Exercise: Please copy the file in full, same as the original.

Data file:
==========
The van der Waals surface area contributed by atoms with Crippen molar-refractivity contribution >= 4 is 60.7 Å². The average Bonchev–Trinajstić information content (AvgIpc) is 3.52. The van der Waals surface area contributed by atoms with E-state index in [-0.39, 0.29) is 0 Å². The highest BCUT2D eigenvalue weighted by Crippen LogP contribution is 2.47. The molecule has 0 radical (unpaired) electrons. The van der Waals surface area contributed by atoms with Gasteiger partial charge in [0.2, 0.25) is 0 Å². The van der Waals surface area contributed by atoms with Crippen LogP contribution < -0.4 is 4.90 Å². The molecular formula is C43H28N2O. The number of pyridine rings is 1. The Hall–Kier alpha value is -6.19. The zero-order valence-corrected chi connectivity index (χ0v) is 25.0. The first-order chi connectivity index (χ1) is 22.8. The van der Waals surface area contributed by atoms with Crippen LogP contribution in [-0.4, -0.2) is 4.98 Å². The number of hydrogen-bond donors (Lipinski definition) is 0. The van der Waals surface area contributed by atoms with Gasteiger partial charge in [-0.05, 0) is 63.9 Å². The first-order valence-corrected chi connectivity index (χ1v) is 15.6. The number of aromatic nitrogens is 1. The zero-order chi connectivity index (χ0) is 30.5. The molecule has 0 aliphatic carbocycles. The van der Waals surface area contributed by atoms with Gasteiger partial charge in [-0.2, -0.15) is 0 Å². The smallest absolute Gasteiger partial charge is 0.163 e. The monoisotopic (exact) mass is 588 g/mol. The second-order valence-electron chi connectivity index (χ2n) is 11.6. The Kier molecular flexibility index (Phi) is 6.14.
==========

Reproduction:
The van der Waals surface area contributed by atoms with Crippen molar-refractivity contribution >= 4 is 60.7 Å². The average Bonchev–Trinajstić information content (AvgIpc) is 3.52. The van der Waals surface area contributed by atoms with E-state index in [-0.39, 0.29) is 0 Å². The highest BCUT2D eigenvalue weighted by Crippen LogP contribution is 2.47. The molecule has 0 radical (unpaired) electrons. The van der Waals surface area contributed by atoms with Gasteiger partial charge in [0.2, 0.25) is 0 Å². The van der Waals surface area contributed by atoms with Crippen LogP contribution < -0.4 is 4.90 Å². The molecular formula is C43H28N2O. The number of pyridine rings is 1. The Hall–Kier alpha value is -6.19. The zero-order valence-corrected chi connectivity index (χ0v) is 25.0. The first-order chi connectivity index (χ1) is 22.8. The van der Waals surface area contributed by atoms with Crippen LogP contribution in [-0.4, -0.2) is 4.98 Å². The number of hydrogen-bond donors (Lipinski definition) is 0. The van der Waals surface area contributed by atoms with Gasteiger partial charge in [-0.05, 0) is 63.9 Å². The first-order valence-corrected chi connectivity index (χ1v) is 15.6. The number of aromatic nitrogens is 1. The zero-order chi connectivity index (χ0) is 30.5. The molecule has 0 aliphatic carbocycles. The van der Waals surface area contributed by atoms with Gasteiger partial charge in [-0.2, -0.15) is 0 Å². The smallest absolute Gasteiger partial charge is 0.163 e. The monoisotopic (exact) mass is 588 g/mol. The second-order valence-electron chi connectivity index (χ2n) is 11.6. The Kier molecular flexibility index (Phi) is 6.14.